Here’s an excerpt from Conklin’s essay:
far from being a “glittering generality” or a direct substitution for property, the pursuit of happiness is a phrase that had a distinct meaning to those who included that phrase in two of the eighteenth-century’s most influential legal documents: William Blackstone’s Commentaries on the Laws of England (1765–1769) and the Declaration of Independence (1776). That distinct meaning included a belief in first principles by which the created world is governed, the idea that these first principles were discoverable by man, and the belief that to pursue a life lived in accordance with those principles was to pursue a life of virtue, with the end result of happiness, best defined in the Greek sense of eudaimonia or human flourishing. The pursuit of happiness is a phrase full of substance from Blackstone (and before) to the Founders (and beyond). It was part of an English and Scottish Enlightenment understanding of epistemology and jurisprudence.334 It found its way into eighteenth-century English sermons and colonial era speeches and writings on political tyranny. It had meaning to those who wrote and spoke the phrase in eighteenth-century English and American legal contexts, and it had meaning to its listeners. 
The principle of “pursuit of happiness” is evocative of the Enlightenment understanding of the laws by which the natural world is governed. It represents a belief that to pursue a life lived in accordance with the natural laws is to pursue a life of virtue, which can lead to happiness (in the Greek sense of eudaimonia or human flourishing). Conklin points out that Jefferson saw the pursuit of happiness as a public duty to govern in harmony with the laws of nature and a private right to pursue a life lived in accordance with the laws of nature.
If the phrase “pursuit of happiness” seems empty, or too general, to us today, it is not because we, as a people, have lost the desire to pursue that which makes us happy, but because the most common contemporary understanding of the word “happy” aligns today with what the eighteenth- century philosophers would have called a “fleeting and temporal” happiness versus a “real and substantial” happiness. The first is a happiness rooted in disposition, circumstance, and temperament; it is a temporary feeling of psychological pleasure. The second is happiness as eudaimonia—well-being or human flourishing. It includes a sense of psychological pleasure or “feeling good” but does so in a “real” or “substantial” sense. It is “real” in that it is genuine and true. It is substantial in that it pertains to the substance or essence of what it means to be fully human.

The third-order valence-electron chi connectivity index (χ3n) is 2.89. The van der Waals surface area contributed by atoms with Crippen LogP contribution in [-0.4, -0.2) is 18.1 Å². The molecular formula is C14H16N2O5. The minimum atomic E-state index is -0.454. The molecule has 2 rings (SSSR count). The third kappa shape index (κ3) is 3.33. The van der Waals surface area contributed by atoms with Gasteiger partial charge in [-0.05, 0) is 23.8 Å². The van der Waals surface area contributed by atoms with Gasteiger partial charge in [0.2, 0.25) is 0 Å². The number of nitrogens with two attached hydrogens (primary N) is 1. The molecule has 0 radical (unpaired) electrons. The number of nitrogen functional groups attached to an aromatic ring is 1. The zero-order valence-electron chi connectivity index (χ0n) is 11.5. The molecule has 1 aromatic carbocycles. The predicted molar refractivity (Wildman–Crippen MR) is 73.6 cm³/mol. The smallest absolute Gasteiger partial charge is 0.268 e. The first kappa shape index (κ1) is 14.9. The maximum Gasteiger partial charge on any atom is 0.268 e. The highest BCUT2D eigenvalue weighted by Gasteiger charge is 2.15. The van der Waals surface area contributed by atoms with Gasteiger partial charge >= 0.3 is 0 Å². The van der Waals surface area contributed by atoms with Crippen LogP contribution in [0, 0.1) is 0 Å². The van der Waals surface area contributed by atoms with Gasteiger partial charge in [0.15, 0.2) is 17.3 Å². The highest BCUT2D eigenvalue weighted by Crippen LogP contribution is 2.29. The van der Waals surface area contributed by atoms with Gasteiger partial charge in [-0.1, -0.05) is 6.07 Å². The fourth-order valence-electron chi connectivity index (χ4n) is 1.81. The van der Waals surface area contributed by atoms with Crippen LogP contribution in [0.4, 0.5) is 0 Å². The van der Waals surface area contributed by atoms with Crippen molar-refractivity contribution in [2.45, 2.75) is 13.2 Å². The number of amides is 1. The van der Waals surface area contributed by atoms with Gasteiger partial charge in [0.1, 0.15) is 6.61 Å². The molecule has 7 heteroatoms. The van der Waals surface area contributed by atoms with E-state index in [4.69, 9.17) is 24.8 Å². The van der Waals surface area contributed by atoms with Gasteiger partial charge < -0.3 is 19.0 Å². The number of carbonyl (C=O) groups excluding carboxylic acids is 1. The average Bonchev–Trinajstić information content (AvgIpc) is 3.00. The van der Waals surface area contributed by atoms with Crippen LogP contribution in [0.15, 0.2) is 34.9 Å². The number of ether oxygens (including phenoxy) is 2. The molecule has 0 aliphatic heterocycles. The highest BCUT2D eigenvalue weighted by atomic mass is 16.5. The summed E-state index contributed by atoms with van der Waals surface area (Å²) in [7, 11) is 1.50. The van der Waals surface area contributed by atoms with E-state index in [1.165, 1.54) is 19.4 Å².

Jefferson did not completely discard Locke’s view that man has the right to his estate or property. According to Conklin, the phrase “pursuit of happiness” includes the idea of ownership of property “in John Locke’s narrower view of property as that which results from the application of man’s labor or his broader view of property as consisting of man’s life, liberty, and estate.”

Saturday, 31 March 2018

John Locke on the Pursuit of Happiness

Portrait of John Locke 
John Locke, in his An Essay Concerning Human Understanding, says that the greatest good for man is to realize himself as an intelligent being. He relates happiness with the “highest perfection of the intellectual nature” and “our greatest good.” He says that by being good and happy we establish the “necessary foundation of our liberty.” His idea is clearly reminiscent of the Epicurean philosophers.

Here’s an excerpt from Locke’s An Essay Concerning Human Understanding (Chapter 21: “Of Power”):
"The necessity of pursuing true happiness [is] the foundation of liberty. As therefore the highest perfection of intellectual nature lies in a careful and constant pursuit of true and solid happiness; so the care of ourselves, that we mistake not imaginary for real happiness, is the necessary foundation of our liberty. The stronger ties we have to an unalterable pursuit of happiness in general, which is our greatest good, and which, as such, our desires always follow, the more are we free from any necessary determination of our will to any particular action, and from a necessary compliance with our desire, set upon any particular, and then appearing preferable good, till we have duly examined whether it has a tendency to, or be inconsistent with, our real happiness: and therefore, till we are as much informed upon this inquiry as the weight of the matter, and the nature of the case demands, we are, by the necessity of preferring and pursuing true happiness as our greatest good, obliged to suspend the satisfaction of our desires in particular cases.”

Thursday, 29 March 2018

Epicurus and The Pursuit of Happiness

Marble bust of Epicurus
Matthew Stewart in Nature’s God: The Heretical Origins of the American Republic argues that Epicurean philosophy is the fountainhead of the idea that virtue is happiness and that a man is free to pursue happiness. Here's an excerpt from the book (Chapter 6: “The Pursuit of Happiness”):